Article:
This document describes the *percentile* as a robust measure of central tendency and spread within a distribution of values. Examples are given for its application in the context of soil data summaries.

Within a set of data, the *n-th* percentile describes the value below which *n%* of the data, when sorted, fall. For example, within the integer sequence spanning from 0 to 100, *50* is the 50th percentile or median, *10* is the 10th percentile, and *90* is the 90th percentile.

Consider the following (hypothetical) field-described clay content from the A horizon of the same taxa:

11, 10, 12, 23, 17, 16, 17, 14, 24, 22, 14

sorted:

10, 11, 12, 14, 14, 16, 17, 17, 22, 23, 24

resulting:

- 10th percentile:
**11** - 50th percentile:
**16** - 90th percentile:
**23**

Consider a histogram derived from carbon stock values representing various regions of the US. Within this *distribution* a carbon stock of 85 tons/ha is associated with the 16th percentile. In other words, 16% of the collected carbon stock values are less than 85 tons/ha.

Percentiles require no distributional assumptions and are bound to the data from which they are computed. This means that percentiles can provide meaningful benchmarks for both normal and non-normal distributions, and, the limits will always fall within the min/max of the observed data.

Direct interpretation; consider the 10th (

*P*_{10}) and 90th (*P*_{90}) percentiles: “given the available data, we know that soil property*p*<*P*_{10}10% of the time, and,*p*<*P*_{90}90% of the time”. This same statement can be framed using probabilities or proportions: “given the available data, soil property*p*is within the range of {*P*_{10}−*P*_{90}} 80% of the time”.Percentiles are simple to calculate, requiring at least 3, better 10, and ideally > 20 observations.

The median is a robust estimator of central tendency.

The lower and upper percentiles (e.g. 10th and 90th) a robust estimator of spread.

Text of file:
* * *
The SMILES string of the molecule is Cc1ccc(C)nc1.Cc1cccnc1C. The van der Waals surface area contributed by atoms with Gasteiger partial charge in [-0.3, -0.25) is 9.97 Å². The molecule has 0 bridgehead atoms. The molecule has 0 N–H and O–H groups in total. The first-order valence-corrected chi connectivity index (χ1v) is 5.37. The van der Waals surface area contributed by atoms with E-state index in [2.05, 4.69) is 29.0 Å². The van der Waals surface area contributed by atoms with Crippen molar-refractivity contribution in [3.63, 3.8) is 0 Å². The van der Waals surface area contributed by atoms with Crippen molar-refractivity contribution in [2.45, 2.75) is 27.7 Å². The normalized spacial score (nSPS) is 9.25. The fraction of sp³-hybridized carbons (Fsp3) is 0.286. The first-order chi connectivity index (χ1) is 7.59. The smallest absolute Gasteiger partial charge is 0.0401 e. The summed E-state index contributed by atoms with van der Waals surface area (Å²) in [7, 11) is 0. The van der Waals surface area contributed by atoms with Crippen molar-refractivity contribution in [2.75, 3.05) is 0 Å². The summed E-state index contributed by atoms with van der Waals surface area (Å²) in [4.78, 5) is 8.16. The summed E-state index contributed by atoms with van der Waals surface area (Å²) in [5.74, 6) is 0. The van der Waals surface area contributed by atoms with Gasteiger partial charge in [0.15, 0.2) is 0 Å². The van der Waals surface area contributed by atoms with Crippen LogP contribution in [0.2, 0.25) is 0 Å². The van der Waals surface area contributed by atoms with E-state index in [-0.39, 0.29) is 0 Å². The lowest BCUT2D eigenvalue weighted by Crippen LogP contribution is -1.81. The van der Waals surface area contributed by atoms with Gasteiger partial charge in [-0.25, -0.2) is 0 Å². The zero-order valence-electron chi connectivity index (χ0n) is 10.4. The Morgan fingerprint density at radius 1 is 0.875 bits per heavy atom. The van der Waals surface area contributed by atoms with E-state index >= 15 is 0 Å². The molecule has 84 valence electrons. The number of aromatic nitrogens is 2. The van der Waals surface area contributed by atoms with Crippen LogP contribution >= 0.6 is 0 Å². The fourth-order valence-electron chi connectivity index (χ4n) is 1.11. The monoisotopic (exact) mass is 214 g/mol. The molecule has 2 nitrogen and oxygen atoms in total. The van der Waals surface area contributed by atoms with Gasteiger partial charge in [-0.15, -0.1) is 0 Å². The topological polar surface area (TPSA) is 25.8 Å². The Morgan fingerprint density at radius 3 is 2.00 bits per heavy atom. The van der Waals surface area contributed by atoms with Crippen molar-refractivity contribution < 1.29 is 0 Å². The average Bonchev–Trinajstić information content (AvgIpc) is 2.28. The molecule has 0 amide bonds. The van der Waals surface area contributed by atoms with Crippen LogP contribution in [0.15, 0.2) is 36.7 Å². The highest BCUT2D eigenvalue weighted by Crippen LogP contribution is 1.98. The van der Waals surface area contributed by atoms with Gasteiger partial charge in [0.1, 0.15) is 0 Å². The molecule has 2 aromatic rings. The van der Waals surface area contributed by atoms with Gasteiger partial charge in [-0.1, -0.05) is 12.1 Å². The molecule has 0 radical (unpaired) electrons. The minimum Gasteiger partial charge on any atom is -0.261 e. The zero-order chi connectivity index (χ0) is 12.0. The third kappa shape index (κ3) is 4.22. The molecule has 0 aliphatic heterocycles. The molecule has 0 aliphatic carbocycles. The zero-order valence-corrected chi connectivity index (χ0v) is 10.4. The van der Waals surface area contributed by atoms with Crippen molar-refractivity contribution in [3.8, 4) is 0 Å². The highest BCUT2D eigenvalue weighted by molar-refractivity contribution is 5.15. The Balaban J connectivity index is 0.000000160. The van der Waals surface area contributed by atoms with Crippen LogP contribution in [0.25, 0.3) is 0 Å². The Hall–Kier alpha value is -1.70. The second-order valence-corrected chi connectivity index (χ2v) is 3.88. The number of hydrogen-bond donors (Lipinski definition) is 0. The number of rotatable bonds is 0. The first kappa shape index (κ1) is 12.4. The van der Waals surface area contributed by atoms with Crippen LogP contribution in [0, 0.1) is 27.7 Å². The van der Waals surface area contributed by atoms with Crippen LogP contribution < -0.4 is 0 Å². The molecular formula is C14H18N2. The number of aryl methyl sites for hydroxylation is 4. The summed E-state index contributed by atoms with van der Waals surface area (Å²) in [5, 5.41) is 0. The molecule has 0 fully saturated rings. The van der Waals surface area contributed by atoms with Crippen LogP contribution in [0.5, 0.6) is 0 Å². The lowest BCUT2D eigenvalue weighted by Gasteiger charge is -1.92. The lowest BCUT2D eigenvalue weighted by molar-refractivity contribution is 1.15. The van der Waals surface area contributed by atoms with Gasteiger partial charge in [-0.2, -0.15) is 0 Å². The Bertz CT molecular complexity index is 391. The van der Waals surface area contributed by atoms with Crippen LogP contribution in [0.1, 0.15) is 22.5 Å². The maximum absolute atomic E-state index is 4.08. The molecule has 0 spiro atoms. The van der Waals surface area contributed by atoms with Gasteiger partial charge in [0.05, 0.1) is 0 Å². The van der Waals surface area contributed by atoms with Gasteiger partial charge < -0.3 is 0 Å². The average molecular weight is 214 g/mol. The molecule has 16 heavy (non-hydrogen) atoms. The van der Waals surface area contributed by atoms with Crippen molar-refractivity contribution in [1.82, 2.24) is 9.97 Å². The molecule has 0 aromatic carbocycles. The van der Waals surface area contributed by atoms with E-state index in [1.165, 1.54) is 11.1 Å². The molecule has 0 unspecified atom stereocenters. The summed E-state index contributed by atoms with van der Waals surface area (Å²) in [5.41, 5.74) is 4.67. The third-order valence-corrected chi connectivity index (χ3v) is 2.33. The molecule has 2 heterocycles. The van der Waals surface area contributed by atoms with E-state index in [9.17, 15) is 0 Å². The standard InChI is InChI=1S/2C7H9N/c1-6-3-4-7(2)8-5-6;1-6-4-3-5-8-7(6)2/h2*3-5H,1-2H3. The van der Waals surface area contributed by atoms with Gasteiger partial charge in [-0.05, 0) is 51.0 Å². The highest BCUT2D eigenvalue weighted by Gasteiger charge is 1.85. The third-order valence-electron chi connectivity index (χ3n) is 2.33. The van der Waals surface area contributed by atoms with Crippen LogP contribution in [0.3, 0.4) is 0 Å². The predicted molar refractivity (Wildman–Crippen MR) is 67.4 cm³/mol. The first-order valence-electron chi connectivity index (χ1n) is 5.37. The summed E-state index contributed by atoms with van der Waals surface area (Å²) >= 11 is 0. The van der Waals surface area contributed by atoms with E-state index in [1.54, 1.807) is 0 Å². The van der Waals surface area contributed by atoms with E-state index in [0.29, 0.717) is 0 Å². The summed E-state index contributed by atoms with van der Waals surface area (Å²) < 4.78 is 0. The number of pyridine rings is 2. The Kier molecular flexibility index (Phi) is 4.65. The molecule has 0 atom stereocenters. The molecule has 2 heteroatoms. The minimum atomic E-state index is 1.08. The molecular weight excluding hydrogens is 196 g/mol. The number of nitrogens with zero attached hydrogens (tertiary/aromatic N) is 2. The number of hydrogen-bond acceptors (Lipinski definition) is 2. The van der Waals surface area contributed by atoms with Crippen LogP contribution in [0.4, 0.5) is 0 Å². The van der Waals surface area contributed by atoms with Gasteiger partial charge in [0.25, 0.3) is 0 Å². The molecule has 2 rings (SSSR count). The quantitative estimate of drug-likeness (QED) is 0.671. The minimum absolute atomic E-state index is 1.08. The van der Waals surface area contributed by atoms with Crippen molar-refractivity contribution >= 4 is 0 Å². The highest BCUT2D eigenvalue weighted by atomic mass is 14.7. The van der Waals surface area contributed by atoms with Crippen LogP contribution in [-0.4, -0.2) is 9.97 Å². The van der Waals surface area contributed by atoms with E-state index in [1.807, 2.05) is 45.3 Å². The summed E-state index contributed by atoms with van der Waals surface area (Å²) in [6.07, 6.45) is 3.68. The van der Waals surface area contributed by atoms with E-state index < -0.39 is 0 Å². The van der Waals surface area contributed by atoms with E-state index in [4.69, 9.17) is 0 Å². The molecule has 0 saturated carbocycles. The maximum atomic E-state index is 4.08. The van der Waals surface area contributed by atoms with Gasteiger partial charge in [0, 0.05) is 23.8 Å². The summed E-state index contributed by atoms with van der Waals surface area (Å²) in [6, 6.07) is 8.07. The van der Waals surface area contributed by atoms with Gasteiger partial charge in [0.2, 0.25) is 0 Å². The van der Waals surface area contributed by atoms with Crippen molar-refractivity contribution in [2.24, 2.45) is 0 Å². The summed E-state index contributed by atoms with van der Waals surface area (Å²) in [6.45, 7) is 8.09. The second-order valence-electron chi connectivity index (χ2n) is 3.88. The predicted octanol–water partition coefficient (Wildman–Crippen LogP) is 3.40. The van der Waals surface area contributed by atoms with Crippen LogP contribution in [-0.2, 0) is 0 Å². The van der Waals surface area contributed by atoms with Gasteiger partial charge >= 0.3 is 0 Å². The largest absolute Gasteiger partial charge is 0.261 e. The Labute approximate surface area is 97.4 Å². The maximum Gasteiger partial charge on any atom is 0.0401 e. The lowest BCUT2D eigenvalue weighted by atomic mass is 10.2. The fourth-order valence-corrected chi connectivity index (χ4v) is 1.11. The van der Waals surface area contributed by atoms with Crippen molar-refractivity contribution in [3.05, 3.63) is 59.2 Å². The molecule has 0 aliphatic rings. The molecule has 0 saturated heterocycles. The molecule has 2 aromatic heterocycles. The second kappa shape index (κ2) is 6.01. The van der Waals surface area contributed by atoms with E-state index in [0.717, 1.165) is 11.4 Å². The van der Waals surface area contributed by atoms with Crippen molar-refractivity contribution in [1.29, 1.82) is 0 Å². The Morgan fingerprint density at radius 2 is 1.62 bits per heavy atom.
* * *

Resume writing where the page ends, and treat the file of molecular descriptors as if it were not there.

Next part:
Statistics such as the mean, standard deviation, and confidence intervals are based on the normal distribution.

Estimation of percentiles is based on ranking of the original data. Interpolation *between observed values* is required when sample size is small (generally less than 10 observations). Consider the values `(1,3,5,6,7,9,9,10)`

. Estimation of the 10th, 50th, and 90th percentiles results in 2, 7, 10 respectively. Since we are not typically interested in the estimated percentiles verbatim, the interpolated estimates are close enough. The Harrel-Davis estimator is a robust method for deriving percentiles in the presence of ties and when sample size is small.

The following figures demonstrate the relationship between distribution shape, measures of central tendency (mean and 50th percentile), and measures of spread (mean +/- 2 standard deviations, and 10th / 90th percentiles). Within each figure is an *idealized* normal distribution that is based on the sample mean and standard deviation. The y-axis can be interpreted as the “relative proportion” of samples associated with a value on the x-axis. The thick, smooth lines represent an estimate of density using real measurements, a continuous alternative to the histogram (grey columns).

With a large enough sample size, the distribution of some soil properties can be approximated with the normal or Gaussian distribution. In this case, the mean and median are practically equal and the spread around the central tendency is symmetric. Examples include lab measured clay content or pH, from a collection of related samples (e.g. A horizons from a single soil series concept).

Various forms of the log-normal distribution are typically more accurate approximations of soil properties. Log-normal distributions with a “short tail”, or a low degree of asymmetry around the central tendency (skewness), are common. Note the shift between mean and median, and the unequal distances to 10th and 90th percentiles. Examples include lab measured organic carbon and field measured rock fragment volume.

min | -2SD | P05 | P10 | P50 | mean | P90 | P95 | +2SD | max | sd | skew | n |
---|---|---|---|---|---|---|---|---|---|---|---|---|

5.9 | 3.8 | 7.9 | 9.9 | 15.9 | 17.2 | 27.1 | 30 | 30.7 | 37.4 | 6.7 | 0.7 | 100 |

Log-normal distributions with a “long tail”, e.g. more skewed, are commonly encountered when summarizing GIS data sources such as elevation, slope, and curvature. Note that the mean +/- 2SD is no longer a meaningful representation of spread around the central tendency.

In general, the further the departure from a normal distribution, the less meaningful mean and standard deviation are as metrics of central tendency and spread.

A mixture of incompatible data (e.g. A and Bt clay content) will always result in unreliable summary statistics. Consider the following hypothetical, multimodal distribution of clay content resulting from erroneously combining data from A and Bt horizons. In this case the estimates of central tendency are representative of neither group and the estimates of spread are misleading. A graphical inspection of distribution shape is critical to *meaningful* estimation of central tendency and spread.

The following examples are based on KSSL data correlated to the Miami series.